Prospectus

Newham General Practice Vocational Training Scheme

Introduction
Newham, situated in the East End of London, is a varied multicultural inner-city area with a reputation for innovation in primary health care. The population is very diverse in its social structure, and this is combined with a cultural and ethnic richness that is unique in this country. This creates a fascinating environment in which to study general practice, which is after all about applying the sciences of medicine to the unique situations of individual people.Newham was traditionally served by a large number of single handed GP, many recruited in the 1960s and 70s. Many of these doctors are now retiring, and together with many innovative sessional and fellowship posts becoming available many of our VTS graduates decide to continue working locally. Certainly we are all keen to help you get the right job for you.Of course, in addition to being an interesting place to work, Newham has easy access to all the facilities of London neighbouring counties and rural Essex.

General practice training in Newham is at the leading edge of development of general practice training in the region. We have 3 experienced enthusiastic course organisers and an expanding band of trainers and training practices supporting the VTS and a strong group of GP Specialist Trainees driving us on.

Mission Statement
The Newham GP VTS aims to provide a comprehensive opportunity for doctors to develop a career in general practice, with an inner-city flavour.

Features of the Newham GPVTS
· Whole day release course (which is now held online until further guidance in line with Covid – 19 response guidance) allowing innovative and interactive learning based in primary care.
· Small group learning
· Flexibility of Specialist Trainee rotations to meet individual learning needs.
· Many multiple learner training practices in modern spacious buildings.
· We provide a good training ground and if you can do quality general practice here you can do it anywhere

The Newham Scheme has moved to the 12 month hospital training and 24 month GP primary care placement rotations.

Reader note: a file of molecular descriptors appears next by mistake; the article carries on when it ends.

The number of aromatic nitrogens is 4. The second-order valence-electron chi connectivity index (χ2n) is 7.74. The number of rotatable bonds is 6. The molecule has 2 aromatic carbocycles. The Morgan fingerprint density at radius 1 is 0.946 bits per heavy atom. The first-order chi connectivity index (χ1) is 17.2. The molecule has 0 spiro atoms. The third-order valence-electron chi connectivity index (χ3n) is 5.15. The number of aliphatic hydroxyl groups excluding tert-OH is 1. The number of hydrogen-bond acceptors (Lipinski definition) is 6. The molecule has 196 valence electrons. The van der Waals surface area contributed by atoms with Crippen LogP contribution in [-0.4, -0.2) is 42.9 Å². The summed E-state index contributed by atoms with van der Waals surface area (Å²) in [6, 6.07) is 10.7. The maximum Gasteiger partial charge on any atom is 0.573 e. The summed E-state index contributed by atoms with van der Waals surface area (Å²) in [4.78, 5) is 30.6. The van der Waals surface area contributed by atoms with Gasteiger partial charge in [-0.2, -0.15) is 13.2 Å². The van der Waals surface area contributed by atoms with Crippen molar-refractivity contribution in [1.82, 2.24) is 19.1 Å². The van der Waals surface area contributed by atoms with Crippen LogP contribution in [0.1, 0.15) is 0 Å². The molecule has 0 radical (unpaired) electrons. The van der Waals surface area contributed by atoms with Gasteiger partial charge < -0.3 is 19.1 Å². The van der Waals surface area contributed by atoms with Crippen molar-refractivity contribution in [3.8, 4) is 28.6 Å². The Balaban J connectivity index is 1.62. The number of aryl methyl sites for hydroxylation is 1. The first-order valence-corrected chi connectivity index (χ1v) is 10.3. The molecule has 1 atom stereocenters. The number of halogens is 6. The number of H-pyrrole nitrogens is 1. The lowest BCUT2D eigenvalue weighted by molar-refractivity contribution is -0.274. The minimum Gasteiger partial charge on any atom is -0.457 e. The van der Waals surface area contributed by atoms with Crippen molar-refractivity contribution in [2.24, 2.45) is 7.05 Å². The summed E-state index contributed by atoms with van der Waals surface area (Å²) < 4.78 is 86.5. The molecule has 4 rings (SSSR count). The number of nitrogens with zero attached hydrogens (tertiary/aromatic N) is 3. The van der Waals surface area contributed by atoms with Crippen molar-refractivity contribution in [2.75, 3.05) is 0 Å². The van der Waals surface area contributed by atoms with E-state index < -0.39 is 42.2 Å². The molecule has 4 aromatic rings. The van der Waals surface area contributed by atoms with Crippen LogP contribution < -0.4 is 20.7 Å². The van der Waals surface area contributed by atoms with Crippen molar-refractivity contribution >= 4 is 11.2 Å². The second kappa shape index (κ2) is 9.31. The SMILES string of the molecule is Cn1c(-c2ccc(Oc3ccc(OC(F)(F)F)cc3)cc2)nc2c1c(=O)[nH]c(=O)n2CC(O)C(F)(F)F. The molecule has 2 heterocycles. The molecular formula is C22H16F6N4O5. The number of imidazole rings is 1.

We also have 6 TERS (Targeted Enhanced Recruitment Scheme) places this year – based in areas of deprivation. In particular aimed at looking to support the local community around Young People’s Health and their needs, experiencing areas of deprivation and practices that are not training practices, improving equitable access for all types of patients to primary care services.

The 12 months general practitioner ST3 posts for the third year of the rotation are in the local approved training practices. All of these have a track record of commitment to education and so the posts are truly supernumerary educational posts rather than simply ‘an extra pair of hands’, with regular teaching input and study leave. Of course there is no substitute for the experience of working as a GP, and so your time will be balanced between surgery work and study. The posts provide excellent clinical experience from which to learn. During the registrar year you will be entitled to 30 days study leave including attendance at the day release course. At the start of the  ST3 year your trainer will help you assess your educational needs and then plan your training programme accordingly, leading to your final assessments at the end of the year and to the MRCGP assessments. A list of training practices and trainers are also available on the website. Each practice has its own style and mix of patients which broadens the educational opportunities. You will see that some of the practices have more than one trainer, allowing for multiple trainees to learn together and gain peer support as well as learning from different styles of trainer. The number of training practices continues to expand. All of the trainers are happy to be contacted if you want to find out more about each of the registrar jobs.

The Whole Day Release Course and the group
We have an advantage of a whole day release system meeting every 2 weeks for all trainees during term time. We meet outside the hospital setting (at the moment online to meet the current Covid 19 rules on large group meetings), this is to provide a protected learning space and enjoy a calmer environment. This effectively increases the time set aside for training and means we can be more flexible in teaching methods. We can also develop themes more fully over the course of a day, and build time for peer support and group working – the best way to learn is with an enthusiastic group of peers.It is a good way to stay in touch with general practice during the hospital posts as we meet on a rotational basis in local practices. We also meet for special events and social get togethers. The group work is planned by the group based on our curriculum framework, and arranged by the course organisers. Both the educational element of the course and the process of being part of the group are important elements of training. We continually revise the curriculum to ensure that it is as learner centred as possible.

Features of our Day Release
· Educational flexibility
· Strong group support
· In depth training
· Primary care based training
· Learner centred education

Any Questions?
You may find it helpful to talk to one of the programme directors about the VTS, or better still, for the real story, talk to one of the current trainees on the scheme, who would be happy to answer your questions about the scheme.